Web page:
If you watch the news you will be guaranteed a mention of the phrase ‘the rising cost of fuel’ at some point during the bulletin. The price of refilling your car's fuel tank is not cheap. You could walk to work or use cycles, but what if it is a long commute? Pedal power isn't always feasible. We are already well aware of the environmental problems caused by fuel combustion but now that the increasing cost of fuel is affecting our pockets it might force us to think about alternatives.

Recently, the British International Motor Show (http://www.britishmotorshow.co.uk) showcased a large number of environmentally friendly vehicles. So what was on show? Obviously there were a many electric and hydrogen-powered cars, all of which have great potential.

Electric cars are already on the market, but there still aren't enough battery recharging points if you need to make a long journey. In the UK, Westminster is currently leading the way forward by introducing a number of recharging points in car parks and at roadsides throughout the city that can be used for a nominal annual fee.

Hydrogen-powered cars have been around for some time now, but the technology is still relatively expensive. A study commissioned by the US Department of Energy predicts that it will be at least 2050 before we are likely to see 200 million hydrogen-powered cars on US roads (http://national-academies.org.).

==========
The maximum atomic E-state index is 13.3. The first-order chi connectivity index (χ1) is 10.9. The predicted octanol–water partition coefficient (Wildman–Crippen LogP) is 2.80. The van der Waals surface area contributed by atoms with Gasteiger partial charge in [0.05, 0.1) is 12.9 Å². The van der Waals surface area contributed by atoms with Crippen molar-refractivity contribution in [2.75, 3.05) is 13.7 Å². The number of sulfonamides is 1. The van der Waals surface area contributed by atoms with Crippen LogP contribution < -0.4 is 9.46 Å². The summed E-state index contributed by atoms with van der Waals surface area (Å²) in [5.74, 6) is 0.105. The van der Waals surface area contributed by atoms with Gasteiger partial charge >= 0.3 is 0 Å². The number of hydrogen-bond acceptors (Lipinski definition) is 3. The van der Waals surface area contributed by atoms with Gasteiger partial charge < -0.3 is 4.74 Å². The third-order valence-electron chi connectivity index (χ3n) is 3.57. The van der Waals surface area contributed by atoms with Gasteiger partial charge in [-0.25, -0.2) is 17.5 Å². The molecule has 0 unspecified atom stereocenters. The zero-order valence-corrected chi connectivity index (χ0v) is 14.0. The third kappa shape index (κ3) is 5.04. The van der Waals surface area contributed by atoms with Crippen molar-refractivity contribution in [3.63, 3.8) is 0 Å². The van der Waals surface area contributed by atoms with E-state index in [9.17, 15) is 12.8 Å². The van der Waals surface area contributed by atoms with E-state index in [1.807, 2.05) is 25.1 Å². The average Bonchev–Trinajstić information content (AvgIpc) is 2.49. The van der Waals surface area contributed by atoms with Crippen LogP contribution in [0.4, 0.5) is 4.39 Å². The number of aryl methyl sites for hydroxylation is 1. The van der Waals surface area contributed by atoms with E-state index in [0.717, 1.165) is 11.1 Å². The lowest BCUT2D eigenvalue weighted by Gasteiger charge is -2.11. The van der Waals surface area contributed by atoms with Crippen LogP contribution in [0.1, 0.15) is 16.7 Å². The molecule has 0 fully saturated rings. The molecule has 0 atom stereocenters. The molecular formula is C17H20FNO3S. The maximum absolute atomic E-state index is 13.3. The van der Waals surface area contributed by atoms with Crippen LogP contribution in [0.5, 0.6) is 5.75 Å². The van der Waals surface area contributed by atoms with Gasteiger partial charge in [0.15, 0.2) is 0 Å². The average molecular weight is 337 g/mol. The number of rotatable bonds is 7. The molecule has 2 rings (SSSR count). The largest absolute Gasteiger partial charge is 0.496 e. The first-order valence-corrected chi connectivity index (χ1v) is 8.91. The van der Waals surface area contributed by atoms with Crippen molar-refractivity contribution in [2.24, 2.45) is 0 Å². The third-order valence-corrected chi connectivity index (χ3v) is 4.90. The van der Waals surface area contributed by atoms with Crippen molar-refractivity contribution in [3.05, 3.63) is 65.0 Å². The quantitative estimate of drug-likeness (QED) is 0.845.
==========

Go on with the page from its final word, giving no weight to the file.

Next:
There are, of course, other options that can help reduce fuel consumption and many of them are materials-related. One of the highlights of the Motor Show was a sportscar that is lighter and more fuel efficient than the standard model because it uses hemp in the bodywork and seats. Not bad for a brand widely associated with speed and style. And then there were the 4×4s. Yes, they have brought out a diesel-electric hybrid that uses polycarbonate for its windows, making them 40% lighter. In both these examples the designers used materials that have been around for many years to create solutions to our fuel problem.

Of course, we cannot forget airplanes. There is already a lot of interest in one particular plane that will be taking its maiden voyage later this summer. What is so special? Well, unlike conventional planes its wings are partially composed of carbon fiber. The material is light and should help reduce fuel consumption by 20%, while retaining the strength of traditional wings. Several airplane engine manufacturers are also trying to achieve the ‘magic’ 20% reduction through various improvements. One example that is currently being tested on planes is a gear system which allows the engine's fan to work at slower speeds than the compressor and turbine, increasing the engine efficiency and reducing fuel consumption.

So where does this leave us? Hopefully off to a flying start.

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DOI: 10.1016/S1369-7021(08)70161-5